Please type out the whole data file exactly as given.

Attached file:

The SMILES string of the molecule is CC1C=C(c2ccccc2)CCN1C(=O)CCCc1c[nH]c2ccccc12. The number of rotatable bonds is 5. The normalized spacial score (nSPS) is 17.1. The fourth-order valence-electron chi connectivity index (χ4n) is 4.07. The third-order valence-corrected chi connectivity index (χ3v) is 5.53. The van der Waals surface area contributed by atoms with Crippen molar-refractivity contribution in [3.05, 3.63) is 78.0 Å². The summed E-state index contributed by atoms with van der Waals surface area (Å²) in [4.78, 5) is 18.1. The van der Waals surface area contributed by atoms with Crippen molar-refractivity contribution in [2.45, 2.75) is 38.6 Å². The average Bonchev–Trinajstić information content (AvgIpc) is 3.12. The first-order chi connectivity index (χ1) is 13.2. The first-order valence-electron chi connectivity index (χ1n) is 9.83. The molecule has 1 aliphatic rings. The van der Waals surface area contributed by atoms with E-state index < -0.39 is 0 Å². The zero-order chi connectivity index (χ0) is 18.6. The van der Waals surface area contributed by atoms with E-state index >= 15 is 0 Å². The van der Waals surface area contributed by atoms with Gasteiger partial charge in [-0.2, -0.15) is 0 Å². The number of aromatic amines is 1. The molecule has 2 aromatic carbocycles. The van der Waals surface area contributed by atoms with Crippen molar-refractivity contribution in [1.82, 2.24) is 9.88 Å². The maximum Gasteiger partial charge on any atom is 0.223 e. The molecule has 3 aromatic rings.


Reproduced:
The SMILES string of the molecule is CC1C=C(c2ccccc2)CCN1C(=O)CCCc1c[nH]c2ccccc12. The number of rotatable bonds is 5. The normalized spacial score (nSPS) is 17.1. The fourth-order valence-electron chi connectivity index (χ4n) is 4.07. The third-order valence-corrected chi connectivity index (χ3v) is 5.53. The van der Waals surface area contributed by atoms with Crippen molar-refractivity contribution in [3.05, 3.63) is 78.0 Å². The summed E-state index contributed by atoms with van der Waals surface area (Å²) in [4.78, 5) is 18.1. The van der Waals surface area contributed by atoms with Crippen molar-refractivity contribution in [2.45, 2.75) is 38.6 Å². The average Bonchev–Trinajstić information content (AvgIpc) is 3.12. The first-order chi connectivity index (χ1) is 13.2. The first-order valence-electron chi connectivity index (χ1n) is 9.83. The molecule has 1 aliphatic rings. The van der Waals surface area contributed by atoms with E-state index < -0.39 is 0 Å². The zero-order chi connectivity index (χ0) is 18.6. The van der Waals surface area contributed by atoms with E-state index >= 15 is 0 Å². The van der Waals surface area contributed by atoms with Gasteiger partial charge in [-0.2, -0.15) is 0 Å². The number of aromatic amines is 1. The molecule has 2 aromatic carbocycles. The van der Waals surface area contributed by atoms with Crippen molar-refractivity contribution in [1.82, 2.24) is 9.88 Å². The maximum Gasteiger partial charge on any atom is 0.223 e. The molecule has 3 aromatic rings.